Bohemia Beach

Justine Ettler, Rrp $29.99 Transit Lounge.

This book is a chaotic read. It matches the chaos that surrounds the protagonist. 

Throughout the book Cathy is looking for her mother and never manages to find her, although she is told she is in Prague where Cathy is performing as a concert pianist.  She believes she sees her mother in the audience at one of her concerts. Her mother grew up in Prague and this makes Cathy’s time in the city more significant. Cathy is a bright young thing in the music field. She is a most accomplished pianist and has a contract to play several concerts in Prague, then her next appearance will be in New York. She is the talk of the classical music scene and has a prodigious talent at 25.

Cathy also has major problems. She has had very bad reviews from one of her concerts due to all the mistakes she made in the Rachmaninov due to drinking too many champagnes before the concert.

She meets up with a fun group in a hotel and spends the night drinking and flirting with Tomas, an older man to whom she is instantly attracted. 

The next few days are full of drinking and partying. Her husband Reed has just left her because of her drinking, he said, but she finds out the he is now with her agent, Sarah. 

Cathy’s chaotic life is a symptom of her illness which to a non professional seems like a big dose of personality disorder. She becomes disassociated at times and there are a lot of blanks in her life. Her infatuations with Tomas causes her to change her name from Cathy to Terese (a direct reference to ‘the Incredible Lightness of Being). Tomas was a ballet dancer in the Hungarian Ballet School and Cathy’s mother was the Prima Donna in the same ballet company. 

Tomas has other women surrounding him and Cathy is just one of them, so she is distraught when she sees that he is not faithful. The over-the-top, emotional reactions to her situation(s), is another indicator that she is suffering from a mental break-down.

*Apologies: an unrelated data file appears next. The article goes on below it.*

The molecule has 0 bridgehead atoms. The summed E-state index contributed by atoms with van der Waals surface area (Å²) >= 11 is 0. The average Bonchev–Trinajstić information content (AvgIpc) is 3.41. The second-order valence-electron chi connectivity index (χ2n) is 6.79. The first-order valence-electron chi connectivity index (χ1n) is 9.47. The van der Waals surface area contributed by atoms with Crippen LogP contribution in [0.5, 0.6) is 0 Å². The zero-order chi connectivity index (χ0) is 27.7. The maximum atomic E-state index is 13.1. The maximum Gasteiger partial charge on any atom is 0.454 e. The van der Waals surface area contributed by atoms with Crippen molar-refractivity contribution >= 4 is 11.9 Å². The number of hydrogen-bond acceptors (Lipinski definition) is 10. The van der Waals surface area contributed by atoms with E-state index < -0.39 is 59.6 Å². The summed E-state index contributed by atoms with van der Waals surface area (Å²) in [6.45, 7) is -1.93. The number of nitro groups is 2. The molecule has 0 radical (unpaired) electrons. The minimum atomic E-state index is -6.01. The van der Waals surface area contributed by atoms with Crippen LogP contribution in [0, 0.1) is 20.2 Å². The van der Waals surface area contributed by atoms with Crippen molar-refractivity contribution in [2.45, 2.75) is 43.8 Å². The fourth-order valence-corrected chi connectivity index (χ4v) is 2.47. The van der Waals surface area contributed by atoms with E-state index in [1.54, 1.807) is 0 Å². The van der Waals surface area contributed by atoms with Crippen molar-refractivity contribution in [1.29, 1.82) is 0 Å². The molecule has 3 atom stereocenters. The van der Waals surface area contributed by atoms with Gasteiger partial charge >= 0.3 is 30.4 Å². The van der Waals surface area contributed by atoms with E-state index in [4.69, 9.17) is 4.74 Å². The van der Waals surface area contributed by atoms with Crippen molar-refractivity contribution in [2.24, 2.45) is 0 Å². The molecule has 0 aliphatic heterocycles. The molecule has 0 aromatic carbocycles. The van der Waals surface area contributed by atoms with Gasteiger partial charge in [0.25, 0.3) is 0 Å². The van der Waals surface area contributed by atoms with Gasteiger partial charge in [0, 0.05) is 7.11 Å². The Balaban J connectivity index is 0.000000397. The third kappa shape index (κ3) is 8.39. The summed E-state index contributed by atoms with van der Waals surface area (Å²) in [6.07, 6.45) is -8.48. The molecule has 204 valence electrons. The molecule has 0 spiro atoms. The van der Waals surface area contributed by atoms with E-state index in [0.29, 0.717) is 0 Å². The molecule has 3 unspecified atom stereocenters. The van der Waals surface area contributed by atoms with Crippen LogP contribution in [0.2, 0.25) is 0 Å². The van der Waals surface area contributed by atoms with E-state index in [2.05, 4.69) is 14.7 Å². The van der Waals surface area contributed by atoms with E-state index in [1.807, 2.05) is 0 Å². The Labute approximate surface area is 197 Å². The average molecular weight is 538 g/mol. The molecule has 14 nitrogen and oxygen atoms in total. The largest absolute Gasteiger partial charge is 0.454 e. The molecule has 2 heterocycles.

The only diagnosis she gets as she recovers in hospital from a major incident in a flood in Prague, is that she has an addictive personality and is an alcoholic. 

Cathy finds it very hard to believe this, but after being sober for months and falling in love with her doctor, she falls off the wagon when Tomas makes contact again. Cathy has recovered memories of her mother with Tomas, when Cathy was two. We assume Tomas deliberately sought Cathy out as he wanted to be close to her mother, Odette, whom he loved when they were both in the Hungarian Ballet together.

This is a complex psychological novel, and is both intriguing and frustrating at the same time. The author accurately represents the chaos that surrounds people with a diagnosis of BPD. The addictions both to substances and to relationships; the repetition of the same ‘mistakes’ and the seeming inability to make wise choices. When in a stable, loving relationship, Cathy manages to sabotage it. 

The mystery around exactly what was the relationship between Tomas and Cathy’s mother Odette, is only just resolved towards the end of the novel, and as it is described to us through a memory/dream that Cathy has, we are left wondering what really happened.

The descriptions of Cathy at the piano, playing and remembering and moving into another mental space is very powerful. Cathy says when asked by her Doctor/lover why she choose music as a focus, she says, “I started out wanting to be a dancer but then I changed my focus to piano after I had a breakdown at sixteen……Piano was easy, I was instantly good at it. Then later playing music well made me feel special. The rest of the time when I wasn’t playing, I felt ordinary, unimportant even…… It felt good to be good at something so I practised for hours and hours alone in my room. It was that simple. I liked to feel special, that I was important in some way, so I played the piano more and more.”

 “Your parents didn’t tell you that you were special?” “They were inconsistent about it, particularly my mother. …”

This conversation at the end of the book says it all. Cathy was unable to get the kind of love and affirmations that she needed from her parents, so she was forever trying to be the best and to receive praise and accolades from whomever she could.

I rather enjoyed the novel, however some of the dialogue seemed artificial to me, particularly between Cathy and her guru/therapist/life coach, Nelly. 

The plot and the way the book is structured around Cathy’s chaos, is a little hard to follow at times, as the chaos is represented, not only in the story line, but in the structure of the novel itself.

Perhaps not all readers will persevere.


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